People with particular needs including older people, those living in rural and remote areas, people who speak English as a second language and people with disability or a life-threatening illness have certain rights when it comes to telecommunications.
Your service provider has an obligation to deal with you in certain ways that allow you access to their goods and services and to be heard.
A service provider must offer its products and services in a way that complies with the Disability Discrimination Act. Websites of service providers should also comply with the Web Content Accessibility Guidelines.
Equipment Suppliers need to provide product information that is clear and comprehensible to assist both you and your service provider to identify equipment features that will meet your communication needs as well as provide information on the functional characteristics of their customer equipment used with a standard telephone service.
Find out more about telco equipment for people with disability.
Rural and remote customers
As a rural and remote customer, you may be concerned about mobile coverage. NBN Co Ltd provides an interim satellite service through its retail service providers to initially target those customers without access to a commercial metro-comparable broadband service. For further information you can call the NBN Co Information Line on 1800 881 816 or go to the NBN Co website.
If you have been diagnosed with a life-threatening medical condition and depend on a reliable, fixed-line home telephone service, you may be eligible for priority assistance. If you complain, your service provider needs to treat it as an urgent complaint, which means it must—in most circumstances—be resolved within two business days.
English as a second language
Your service provider has a duty to ensure that its sales representatives can communicate with you effectively in English and to use plain language whenever possible in its contracts. If your service provider advertises its services in another language, it has a duty to provide reasonable information to assist people speaking those languages. This may include you appointing an advocate to deal with your service provider on your behalf.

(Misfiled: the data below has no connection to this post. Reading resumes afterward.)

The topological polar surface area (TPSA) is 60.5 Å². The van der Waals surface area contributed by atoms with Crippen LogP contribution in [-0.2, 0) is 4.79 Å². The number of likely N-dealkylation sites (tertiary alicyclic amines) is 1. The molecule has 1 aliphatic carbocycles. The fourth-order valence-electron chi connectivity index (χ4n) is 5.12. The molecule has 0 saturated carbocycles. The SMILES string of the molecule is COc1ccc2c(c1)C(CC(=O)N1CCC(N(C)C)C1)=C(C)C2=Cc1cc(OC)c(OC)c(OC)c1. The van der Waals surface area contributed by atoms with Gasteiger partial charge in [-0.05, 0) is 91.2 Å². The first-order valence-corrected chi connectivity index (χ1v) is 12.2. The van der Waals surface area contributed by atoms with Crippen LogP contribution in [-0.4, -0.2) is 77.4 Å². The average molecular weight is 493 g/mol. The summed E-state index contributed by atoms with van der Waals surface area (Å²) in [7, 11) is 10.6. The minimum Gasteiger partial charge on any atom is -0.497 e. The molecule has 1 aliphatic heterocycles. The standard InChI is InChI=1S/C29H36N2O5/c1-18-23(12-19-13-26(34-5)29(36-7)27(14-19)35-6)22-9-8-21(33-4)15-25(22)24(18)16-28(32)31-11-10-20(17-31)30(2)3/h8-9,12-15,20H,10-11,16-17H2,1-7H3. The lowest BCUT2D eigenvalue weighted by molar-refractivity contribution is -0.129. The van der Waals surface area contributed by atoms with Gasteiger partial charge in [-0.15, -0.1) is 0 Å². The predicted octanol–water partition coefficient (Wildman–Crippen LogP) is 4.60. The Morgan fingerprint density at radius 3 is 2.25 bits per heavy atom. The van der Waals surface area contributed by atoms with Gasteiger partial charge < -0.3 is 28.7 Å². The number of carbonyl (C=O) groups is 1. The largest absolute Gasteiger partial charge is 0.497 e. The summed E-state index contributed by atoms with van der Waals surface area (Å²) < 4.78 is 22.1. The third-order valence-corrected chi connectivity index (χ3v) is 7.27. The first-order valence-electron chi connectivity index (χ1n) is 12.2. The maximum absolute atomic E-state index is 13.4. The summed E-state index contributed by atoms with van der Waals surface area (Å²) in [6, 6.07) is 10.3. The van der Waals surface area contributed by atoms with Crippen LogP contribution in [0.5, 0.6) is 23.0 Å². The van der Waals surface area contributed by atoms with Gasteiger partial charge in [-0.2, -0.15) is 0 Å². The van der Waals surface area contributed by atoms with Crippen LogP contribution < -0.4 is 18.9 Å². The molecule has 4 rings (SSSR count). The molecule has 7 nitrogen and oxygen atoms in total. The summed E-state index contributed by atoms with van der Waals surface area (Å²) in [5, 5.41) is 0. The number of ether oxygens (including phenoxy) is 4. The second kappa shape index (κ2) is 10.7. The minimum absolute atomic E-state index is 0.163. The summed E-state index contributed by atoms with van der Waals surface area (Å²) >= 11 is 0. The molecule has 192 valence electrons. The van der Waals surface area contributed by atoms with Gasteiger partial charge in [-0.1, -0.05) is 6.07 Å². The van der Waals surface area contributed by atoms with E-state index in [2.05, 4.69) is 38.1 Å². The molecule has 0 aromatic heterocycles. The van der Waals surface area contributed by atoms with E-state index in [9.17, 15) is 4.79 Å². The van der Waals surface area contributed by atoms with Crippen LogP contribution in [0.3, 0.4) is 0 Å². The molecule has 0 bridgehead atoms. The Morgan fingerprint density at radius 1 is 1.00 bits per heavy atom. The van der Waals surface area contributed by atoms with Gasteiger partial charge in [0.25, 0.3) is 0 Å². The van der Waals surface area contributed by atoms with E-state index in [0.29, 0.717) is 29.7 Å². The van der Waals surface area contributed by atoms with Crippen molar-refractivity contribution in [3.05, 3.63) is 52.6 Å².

Disadvantaged / vulnerable customers
Your service provider must take reasonable steps to cater for the needs of disadvantaged or vulnerable customers, including training its sales representatives on how to interact with you appropriately.
If you complain about the amount owing on your account, your service provider can't take credit management action about the disputed amount while the matter is being investigated and the issue remains unresolved. Your provider cannot proceed with debt collection action against you without first following the credit-management rules set out in the Telecommunications Consumer Protections Code.
If you are having trouble paying your bill, you may be able to access your service provider’s financial hardship policy.
If you have applied for or been accepted as being in financial hardship under your provider’s financial hardship policy and you complain, your provider needs to treat it as an urgent complaint. This means it must—in most circumstances—be resolved within two business days.
For more information about anything in this fact sheet, contact your service provider. If you remain dissatisfied after dealing with your service provider, you can contact the Telecommunications Industry Ombudsman (TIO).